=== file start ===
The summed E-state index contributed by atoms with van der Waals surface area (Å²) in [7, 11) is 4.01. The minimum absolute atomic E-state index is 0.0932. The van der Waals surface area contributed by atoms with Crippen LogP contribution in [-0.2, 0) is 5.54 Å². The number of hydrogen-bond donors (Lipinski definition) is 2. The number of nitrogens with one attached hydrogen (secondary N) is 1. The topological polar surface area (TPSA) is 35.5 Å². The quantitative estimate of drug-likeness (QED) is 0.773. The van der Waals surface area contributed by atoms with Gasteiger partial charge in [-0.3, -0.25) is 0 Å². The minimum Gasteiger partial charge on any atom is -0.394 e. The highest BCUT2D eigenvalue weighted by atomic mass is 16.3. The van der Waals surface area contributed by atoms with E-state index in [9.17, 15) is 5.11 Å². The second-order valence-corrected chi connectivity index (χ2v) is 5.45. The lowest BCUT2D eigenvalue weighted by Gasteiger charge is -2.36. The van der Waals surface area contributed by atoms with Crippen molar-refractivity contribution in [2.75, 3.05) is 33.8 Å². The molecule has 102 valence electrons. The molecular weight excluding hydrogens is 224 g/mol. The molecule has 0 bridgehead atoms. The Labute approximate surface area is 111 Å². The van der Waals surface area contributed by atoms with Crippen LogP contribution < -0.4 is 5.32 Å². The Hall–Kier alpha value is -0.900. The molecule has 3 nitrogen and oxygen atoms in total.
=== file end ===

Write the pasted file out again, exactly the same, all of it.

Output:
The summed E-state index contributed by atoms with van der Waals surface area (Å²) in [7, 11) is 4.01. The minimum absolute atomic E-state index is 0.0932. The van der Waals surface area contributed by atoms with Crippen LogP contribution in [-0.2, 0) is 5.54 Å². The number of hydrogen-bond donors (Lipinski definition) is 2. The number of nitrogens with one attached hydrogen (secondary N) is 1. The topological polar surface area (TPSA) is 35.5 Å². The quantitative estimate of drug-likeness (QED) is 0.773. The van der Waals surface area contributed by atoms with Gasteiger partial charge in [-0.3, -0.25) is 0 Å². The minimum Gasteiger partial charge on any atom is -0.394 e. The highest BCUT2D eigenvalue weighted by atomic mass is 16.3. The van der Waals surface area contributed by atoms with E-state index in [9.17, 15) is 5.11 Å². The second-order valence-corrected chi connectivity index (χ2v) is 5.45. The lowest BCUT2D eigenvalue weighted by Gasteiger charge is -2.36. The van der Waals surface area contributed by atoms with Crippen molar-refractivity contribution in [2.75, 3.05) is 33.8 Å². The molecule has 102 valence electrons. The molecular weight excluding hydrogens is 224 g/mol. The molecule has 0 bridgehead atoms. The Labute approximate surface area is 111 Å². The van der Waals surface area contributed by atoms with Crippen LogP contribution < -0.4 is 5.32 Å². The Hall–Kier alpha value is -0.900. The molecule has 3 nitrogen and oxygen atoms in total.